Worst: Save Yourself Trivia, Holy Shit
Up next is a combination of everything you want out of a wrestling program: guys sitting on stools in buckets, participating in wrestling-themed Jeopardy while they try to avoid being slimed. It’s like Marc Summers ghosted his way into Matt Striker’s hot dog body and decided the way to WWE stardom is through yanking flags out of enormous prop noses.
The worst part is that in addition to being a literal mess, it is a figurative mess. The airhorns return, which is always a bad idea, and nobody seems to have proofread the questions. The category is “1980s” and the question is “the year Smackdown debuted.” That’s 1999, if you’re wondering. Brodus calls Striker on the game being stupid, Ziggler jokes in the background about how rigged it is, and everybody hustles to come up with explanations as to why it doesn’t matter. Great job, everybody.
Brodus answers most of the questions and wins by a mile, so Curtis and Bateman are punished via DEAN AMBROSE BRIEFCASES.
Todd Grisham quips, “you can’t do that on television!” Sadly Josh does not follow it up with, “this show makes me want to barf.”
Worst: The Rock Is Hosting WrestleMania 27, So Let’s Show You The ENTIRE ANNOUNCEMENT
Remember when The Rock returned to WWE and announced he’d be hosting WrestleMania 27? If you don’t, this episode NXT shows you the 12-MINUTE SEGMENT from Raw in its entirety. The whole damn thing. It’s longer than both of the show’s matches combined. It’s prefaced by additional WrestleMana and Hall of Fame hype videos, meaning there’s about 20 minutes in the middle of NXT with no actual NXT content.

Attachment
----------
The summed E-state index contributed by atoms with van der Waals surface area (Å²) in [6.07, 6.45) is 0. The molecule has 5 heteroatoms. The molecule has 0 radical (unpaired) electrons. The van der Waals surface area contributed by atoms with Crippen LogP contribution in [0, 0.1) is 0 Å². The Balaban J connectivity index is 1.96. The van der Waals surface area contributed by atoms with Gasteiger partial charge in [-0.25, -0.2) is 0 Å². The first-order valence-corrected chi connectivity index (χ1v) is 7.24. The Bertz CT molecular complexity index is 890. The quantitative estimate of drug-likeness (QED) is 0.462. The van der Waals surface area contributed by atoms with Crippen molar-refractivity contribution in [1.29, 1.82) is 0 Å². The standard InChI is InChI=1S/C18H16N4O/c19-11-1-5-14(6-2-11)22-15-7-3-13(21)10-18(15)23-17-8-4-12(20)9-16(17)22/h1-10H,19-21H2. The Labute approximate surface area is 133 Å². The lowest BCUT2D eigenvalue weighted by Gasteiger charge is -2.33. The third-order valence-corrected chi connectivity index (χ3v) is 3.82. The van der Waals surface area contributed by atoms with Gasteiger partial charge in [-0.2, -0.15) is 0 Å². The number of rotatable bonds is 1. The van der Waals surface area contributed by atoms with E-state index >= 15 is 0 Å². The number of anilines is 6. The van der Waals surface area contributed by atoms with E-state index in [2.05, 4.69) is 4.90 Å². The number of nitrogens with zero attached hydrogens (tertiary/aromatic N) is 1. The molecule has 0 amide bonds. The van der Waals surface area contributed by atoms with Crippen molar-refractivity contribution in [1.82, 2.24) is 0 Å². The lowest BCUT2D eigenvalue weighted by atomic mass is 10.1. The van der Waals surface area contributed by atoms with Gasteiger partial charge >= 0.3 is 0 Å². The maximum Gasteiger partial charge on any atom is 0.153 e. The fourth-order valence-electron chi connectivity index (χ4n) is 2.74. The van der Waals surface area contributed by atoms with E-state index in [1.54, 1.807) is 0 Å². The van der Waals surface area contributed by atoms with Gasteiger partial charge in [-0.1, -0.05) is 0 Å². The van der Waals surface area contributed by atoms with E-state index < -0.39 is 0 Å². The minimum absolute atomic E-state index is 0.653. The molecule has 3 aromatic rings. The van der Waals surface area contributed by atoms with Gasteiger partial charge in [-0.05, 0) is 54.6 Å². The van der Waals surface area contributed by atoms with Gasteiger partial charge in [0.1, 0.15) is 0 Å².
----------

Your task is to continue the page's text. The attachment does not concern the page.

Best: DB vs. DB
The good news is that the main-event almost makes up for it.
The episode opens with Daniel Bryan and Derrick Bateman backstage (in matching trunks), and Bateman challenging Bryan to a “submission exhibition match with pinfalls legal.” Bryan points out that that’s a regular match. They agree to a friendly sparring session, and Bryan changes trunks so the crowd will be able to tell them apart. Why Bateman didn’t win the season and the Bateman/Bryan team didn’t get a run at the tag straps is beyond me. I guess we needed to abandon Johnny Curtis while R-Truth did nothing for a year.
The actual match is a lot of fun, as it’s true to its intent: Bryan puts on a wrestling clinic of chain wrestling and submission holds while Bateman tries (and mostly fails) to keep up. You can actually see Bateman pulling a Joseph Park from time to time, not going over smoothly on transitions because he’s supposed to be “learning.” Bryan ties him up for most of the match, but Bateman gets one big counter: a powerbomb counter to the LeBell Lock. The announcers play it up as a counter Bryan obviously taught Bateman himself, and Bateman doing his homework. The finish plays on this, with Bryan countering BATEMAN’s LeBell Lock in a way he NEVER taught him … a roll-through that reverses the pressure on the arm and leaves Bateman locked in the hold. Bateman has to tap, and Bryan celebrates with him after the match for a job well done.
I feel like I’m doing something wrong by being such a Derrick Bateman cheerleader in these reports, but almost every episode leaves me standing here with my arms out, bug-eyed, trying to figure out what went wrong.
It goes wrong.